You probably know someone suffering from an eating disorder or you're the one struggling to fight this illness. However, due to lack of information, a lot of people stigmatize people with eating disorders and this makes it less likely that doctors will diagnose the disorder and treat it in time.
Eating disorders are not only about food. The struggle to keep food down and deciding to eat or not eat is just some of the symptoms of something serious. This is why it's important to know the common misconceptions, so you'll know what to do.
You can tell someone has an eating disorder by just looking at them
This is false. People with an eating disorder can be of any race, age or body shape. Those with binge eating disorder and bulimia can be of normal weight while others can be obese or even underweight. So you can't indicate if someone is experiencing a health problem, unless you notice the symptoms.
Eating disorders are only for the rich
Eating disorder is a challenge that affects people from diverse socioeconomic levels. These disorders have also been identified in many countries in Asia, Africa, Europe and North America.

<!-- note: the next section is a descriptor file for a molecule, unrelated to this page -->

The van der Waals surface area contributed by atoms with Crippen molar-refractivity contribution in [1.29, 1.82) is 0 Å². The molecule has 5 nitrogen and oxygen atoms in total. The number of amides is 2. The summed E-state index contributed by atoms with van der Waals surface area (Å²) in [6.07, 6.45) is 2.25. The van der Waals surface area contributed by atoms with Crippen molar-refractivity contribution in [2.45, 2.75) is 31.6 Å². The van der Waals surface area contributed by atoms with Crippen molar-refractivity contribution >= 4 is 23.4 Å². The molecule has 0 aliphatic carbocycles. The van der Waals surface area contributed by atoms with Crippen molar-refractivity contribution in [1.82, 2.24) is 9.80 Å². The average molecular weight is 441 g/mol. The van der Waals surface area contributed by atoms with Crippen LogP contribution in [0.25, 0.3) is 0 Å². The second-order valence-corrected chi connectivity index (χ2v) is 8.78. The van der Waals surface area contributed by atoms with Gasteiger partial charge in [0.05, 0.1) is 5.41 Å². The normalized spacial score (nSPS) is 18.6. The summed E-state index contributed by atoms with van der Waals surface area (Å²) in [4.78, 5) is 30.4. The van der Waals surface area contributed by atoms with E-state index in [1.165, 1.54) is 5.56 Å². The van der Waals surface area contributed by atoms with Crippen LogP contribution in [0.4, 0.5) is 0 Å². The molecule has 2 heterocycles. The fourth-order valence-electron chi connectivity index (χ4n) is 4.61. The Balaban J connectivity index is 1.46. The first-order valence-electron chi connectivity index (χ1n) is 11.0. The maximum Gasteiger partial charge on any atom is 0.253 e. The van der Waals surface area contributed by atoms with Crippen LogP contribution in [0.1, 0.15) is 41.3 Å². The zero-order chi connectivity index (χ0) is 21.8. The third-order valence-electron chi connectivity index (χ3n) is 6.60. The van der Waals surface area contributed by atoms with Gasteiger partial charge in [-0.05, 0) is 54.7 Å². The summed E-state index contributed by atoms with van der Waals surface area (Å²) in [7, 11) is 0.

Eating disorders are a lifestyle choice
This is false, as eating disorders are serious illnesses with both physical and mental consequences. While someone can make a choice of pursuing recovery, health professional Eating Disorder Center of Denver says the process is a lot of hard work. For one to heal from this, it's necessary to seek the appropriate treatment from an eating disorder treatment center where to manage stress, practice healthier ways and recover quickly.
Anorexia is the only life-threatening disorder
Most eating disorders have the highest mortality rate in different classifications of mental illness. Furthermore, a research carried out in 2009, showed that death rates for EDNOS and bulimia were similar and even higher than those of anorexia. Anorexia had a 4% rate, bulimia a 3.9% and EDNOS a 5.3 % mortality rate. When left untreated, 20% of people die as a result of EDs. Patients with nonfatal EDs may still suffer from cardiac complications, bone disease, and infertility.
Even though recovery may be challenging, it’s possible. With treatment, most people recover and go on to live a healthier life free from the disorder.